Treat every task on the list as if it were major goal. What if one of your goals is something you should be doing every day, but you aren’t Sometimes our goals aren’t specific achievements marked with a certificate, but habits we’d like to develop, like meditating, working out, writing every day, learning a language or working on our craft, etc. To prevent getting overwhelmed and stressed out, focus on this habit exclusively, as if it were any other life improvement goal. Don’t try to start working out, for example, if it isn’t already a habit, while you work on another goal. Starting an exercise routine is just as challenging as doing a thesis or looking for a new job. Challenging yourself to start a new habit is difficult– I’m sure you’ve heard: it takes 21 to 66 days to start or break a habit. It could be three months before you can work out consistently, without making excuses. Don’t short change yourself the time you need to get a new habit started. If you do, you are setting yourself up for failure. And once you’ve reached your goal of making that task a habit (like exercising), then add another.
Make your reward for reaching your goal, unrelated to that goal. For example, I’m trying to work out more. My reward isn’t “weight loss” or “better health,” even though I’ll earn those things by exercising. My reward has nothing to do with my weight; it’s not a new pair of smaller sized clothing (that I have to lose weight to wear). My reward for working out is a new guitar. All I have to do is exercise 80% of the days from March 1st until May 1st, and I get my guitar.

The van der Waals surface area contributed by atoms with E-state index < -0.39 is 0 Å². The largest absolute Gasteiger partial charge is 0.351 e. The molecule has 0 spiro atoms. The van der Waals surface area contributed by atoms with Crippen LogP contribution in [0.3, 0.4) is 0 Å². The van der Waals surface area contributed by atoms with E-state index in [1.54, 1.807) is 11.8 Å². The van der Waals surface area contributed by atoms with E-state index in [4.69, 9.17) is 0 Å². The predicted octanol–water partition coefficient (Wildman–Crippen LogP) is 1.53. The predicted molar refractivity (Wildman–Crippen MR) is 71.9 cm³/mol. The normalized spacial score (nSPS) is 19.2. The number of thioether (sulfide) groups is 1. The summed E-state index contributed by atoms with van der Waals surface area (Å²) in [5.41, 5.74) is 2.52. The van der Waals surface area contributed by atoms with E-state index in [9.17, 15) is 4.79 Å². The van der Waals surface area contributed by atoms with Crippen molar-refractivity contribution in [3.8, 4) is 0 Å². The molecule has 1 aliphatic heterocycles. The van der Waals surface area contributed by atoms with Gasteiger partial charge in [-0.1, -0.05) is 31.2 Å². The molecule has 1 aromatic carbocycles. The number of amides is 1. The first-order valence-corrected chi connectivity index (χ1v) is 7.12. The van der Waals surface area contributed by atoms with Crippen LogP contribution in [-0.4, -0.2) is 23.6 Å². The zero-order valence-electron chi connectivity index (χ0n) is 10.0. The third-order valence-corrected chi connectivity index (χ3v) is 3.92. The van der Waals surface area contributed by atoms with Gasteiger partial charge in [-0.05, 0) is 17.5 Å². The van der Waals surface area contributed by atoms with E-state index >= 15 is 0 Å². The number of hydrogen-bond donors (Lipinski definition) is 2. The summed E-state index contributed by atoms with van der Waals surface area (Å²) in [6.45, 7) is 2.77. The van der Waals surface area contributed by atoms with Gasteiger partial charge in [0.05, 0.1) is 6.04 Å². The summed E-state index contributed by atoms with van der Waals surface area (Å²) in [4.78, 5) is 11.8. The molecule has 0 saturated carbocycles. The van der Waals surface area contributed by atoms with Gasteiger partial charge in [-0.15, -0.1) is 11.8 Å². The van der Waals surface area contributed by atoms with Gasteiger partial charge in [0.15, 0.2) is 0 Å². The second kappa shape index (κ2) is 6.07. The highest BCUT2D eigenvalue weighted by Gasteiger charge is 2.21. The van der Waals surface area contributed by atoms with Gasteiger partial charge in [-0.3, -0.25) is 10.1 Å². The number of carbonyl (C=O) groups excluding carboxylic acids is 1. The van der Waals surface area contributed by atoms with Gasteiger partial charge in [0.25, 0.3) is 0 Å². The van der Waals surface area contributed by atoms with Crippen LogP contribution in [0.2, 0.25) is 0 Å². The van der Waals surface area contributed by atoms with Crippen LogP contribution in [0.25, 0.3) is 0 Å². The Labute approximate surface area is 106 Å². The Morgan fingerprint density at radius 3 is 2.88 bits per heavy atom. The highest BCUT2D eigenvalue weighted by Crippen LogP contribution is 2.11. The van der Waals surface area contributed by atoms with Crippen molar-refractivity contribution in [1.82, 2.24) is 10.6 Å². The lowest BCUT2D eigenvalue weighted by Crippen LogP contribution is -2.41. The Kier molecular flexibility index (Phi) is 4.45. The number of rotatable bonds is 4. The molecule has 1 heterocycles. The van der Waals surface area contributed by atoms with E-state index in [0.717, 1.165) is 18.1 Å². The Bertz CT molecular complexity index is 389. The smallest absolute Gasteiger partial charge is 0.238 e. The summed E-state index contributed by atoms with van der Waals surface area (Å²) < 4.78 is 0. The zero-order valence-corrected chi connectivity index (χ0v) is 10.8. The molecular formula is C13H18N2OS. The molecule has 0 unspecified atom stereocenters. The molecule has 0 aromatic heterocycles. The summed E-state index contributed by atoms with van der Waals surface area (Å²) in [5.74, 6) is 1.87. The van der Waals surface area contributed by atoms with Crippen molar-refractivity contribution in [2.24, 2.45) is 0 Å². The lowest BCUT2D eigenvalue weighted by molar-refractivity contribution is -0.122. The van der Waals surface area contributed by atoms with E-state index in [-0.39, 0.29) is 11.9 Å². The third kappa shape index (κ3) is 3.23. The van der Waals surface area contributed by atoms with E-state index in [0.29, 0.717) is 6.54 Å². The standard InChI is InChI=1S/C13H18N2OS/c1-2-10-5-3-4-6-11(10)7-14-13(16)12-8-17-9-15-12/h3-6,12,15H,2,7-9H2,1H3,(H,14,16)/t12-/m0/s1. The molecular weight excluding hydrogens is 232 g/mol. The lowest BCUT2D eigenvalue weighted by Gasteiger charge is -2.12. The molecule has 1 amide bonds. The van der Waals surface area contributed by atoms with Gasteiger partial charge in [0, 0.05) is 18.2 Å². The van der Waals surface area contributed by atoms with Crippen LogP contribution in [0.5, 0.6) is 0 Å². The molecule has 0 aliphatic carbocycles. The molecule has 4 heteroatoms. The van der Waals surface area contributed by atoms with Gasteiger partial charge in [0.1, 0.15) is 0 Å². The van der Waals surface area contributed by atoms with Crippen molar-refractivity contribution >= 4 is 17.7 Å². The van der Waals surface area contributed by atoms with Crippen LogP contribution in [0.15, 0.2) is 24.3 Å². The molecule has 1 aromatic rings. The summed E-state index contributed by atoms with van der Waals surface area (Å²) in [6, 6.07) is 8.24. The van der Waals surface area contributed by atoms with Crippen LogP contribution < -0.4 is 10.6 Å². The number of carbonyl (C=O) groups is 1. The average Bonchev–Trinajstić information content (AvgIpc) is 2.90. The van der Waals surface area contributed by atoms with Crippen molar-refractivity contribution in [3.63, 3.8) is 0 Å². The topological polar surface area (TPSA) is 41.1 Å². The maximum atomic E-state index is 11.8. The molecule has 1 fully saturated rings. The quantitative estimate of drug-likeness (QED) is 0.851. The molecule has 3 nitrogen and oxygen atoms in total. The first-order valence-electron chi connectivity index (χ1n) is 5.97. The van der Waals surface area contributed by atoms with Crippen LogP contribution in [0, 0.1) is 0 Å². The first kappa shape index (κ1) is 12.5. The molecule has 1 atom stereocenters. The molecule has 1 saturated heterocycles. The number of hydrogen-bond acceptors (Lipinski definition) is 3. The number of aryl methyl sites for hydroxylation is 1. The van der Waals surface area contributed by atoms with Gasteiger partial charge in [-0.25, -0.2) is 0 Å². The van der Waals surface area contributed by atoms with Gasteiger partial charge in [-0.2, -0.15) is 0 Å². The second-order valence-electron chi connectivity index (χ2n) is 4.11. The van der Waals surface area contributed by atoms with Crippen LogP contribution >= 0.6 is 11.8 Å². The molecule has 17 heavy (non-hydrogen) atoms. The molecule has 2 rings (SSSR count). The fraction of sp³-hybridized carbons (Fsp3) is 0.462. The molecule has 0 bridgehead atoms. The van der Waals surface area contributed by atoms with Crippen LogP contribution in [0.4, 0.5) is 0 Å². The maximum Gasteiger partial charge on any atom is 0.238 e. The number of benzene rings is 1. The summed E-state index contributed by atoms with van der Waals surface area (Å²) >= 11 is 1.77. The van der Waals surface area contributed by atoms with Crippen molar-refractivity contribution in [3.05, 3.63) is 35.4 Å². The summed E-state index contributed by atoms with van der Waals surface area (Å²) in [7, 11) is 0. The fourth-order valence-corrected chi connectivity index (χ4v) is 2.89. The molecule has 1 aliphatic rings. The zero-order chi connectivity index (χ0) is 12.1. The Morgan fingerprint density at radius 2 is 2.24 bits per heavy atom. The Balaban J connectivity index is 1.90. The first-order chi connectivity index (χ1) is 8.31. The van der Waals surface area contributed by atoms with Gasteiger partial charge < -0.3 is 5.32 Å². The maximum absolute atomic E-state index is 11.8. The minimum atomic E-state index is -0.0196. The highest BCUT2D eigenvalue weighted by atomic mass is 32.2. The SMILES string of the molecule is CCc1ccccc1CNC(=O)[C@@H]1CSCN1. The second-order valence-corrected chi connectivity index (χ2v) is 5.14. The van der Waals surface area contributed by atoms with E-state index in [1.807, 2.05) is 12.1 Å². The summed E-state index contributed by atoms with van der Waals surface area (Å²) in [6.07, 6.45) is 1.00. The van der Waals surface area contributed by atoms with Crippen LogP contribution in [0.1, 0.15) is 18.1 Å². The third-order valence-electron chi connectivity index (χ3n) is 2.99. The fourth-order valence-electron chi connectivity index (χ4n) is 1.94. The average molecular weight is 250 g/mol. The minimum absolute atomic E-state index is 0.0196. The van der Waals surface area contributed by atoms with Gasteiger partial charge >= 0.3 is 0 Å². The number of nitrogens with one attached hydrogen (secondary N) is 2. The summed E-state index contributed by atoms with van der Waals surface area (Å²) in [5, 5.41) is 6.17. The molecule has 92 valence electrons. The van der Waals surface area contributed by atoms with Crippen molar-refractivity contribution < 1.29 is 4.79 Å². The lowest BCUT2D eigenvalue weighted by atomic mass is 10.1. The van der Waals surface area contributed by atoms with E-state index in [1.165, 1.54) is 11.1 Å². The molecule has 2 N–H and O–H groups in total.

Do your best to keep up with other daily tasks. This was by far the most difficult for me while working on my thesis. It will help you from drowning in laundry and dirty dishes. Also, you won’t have those little tasks hanging over your head in addition to your main task.
Prioritize your life-improvement to-do list. Training my dog shouldn’t be as high up on the list as finding summer employment. She’s not destroying anything; my little pup is defying me and it’s just annoying. But I will survive without training her right now. I must put my to-do list in order and work on the time sensitive items first. You would do that with any other to do list. Do the same with your life improvement tasks/goals.
And most importantly, think about one task at a time. Yes, I need to I need to find a summer job, my dog needs training badly, and I’m paying for a personal website that isn’t even up right now. But if I think about all of these things while I’m trying to make those final changes on my thesis, nothing is going to get done. It’s just the way it goes. I tend to waste a lot of energy thinking about what I should be doing, instead of just doing it. Giving myself permission to be single-minded assuages the guilt I have about not working on the other tasks. Is it really going to hurt me if I don’t exercise for one more month, if I haven’t consistently for a year? Probably not. If I’m thinking about it and feeling guilty, then I’m wasting time and energy I could be directing towards the goal I should be working towards.
I love the lyrics to this song, they’re inspiring and relevent so I thought I’d include the video in the post.
Jordin Sparks, One Step At A Time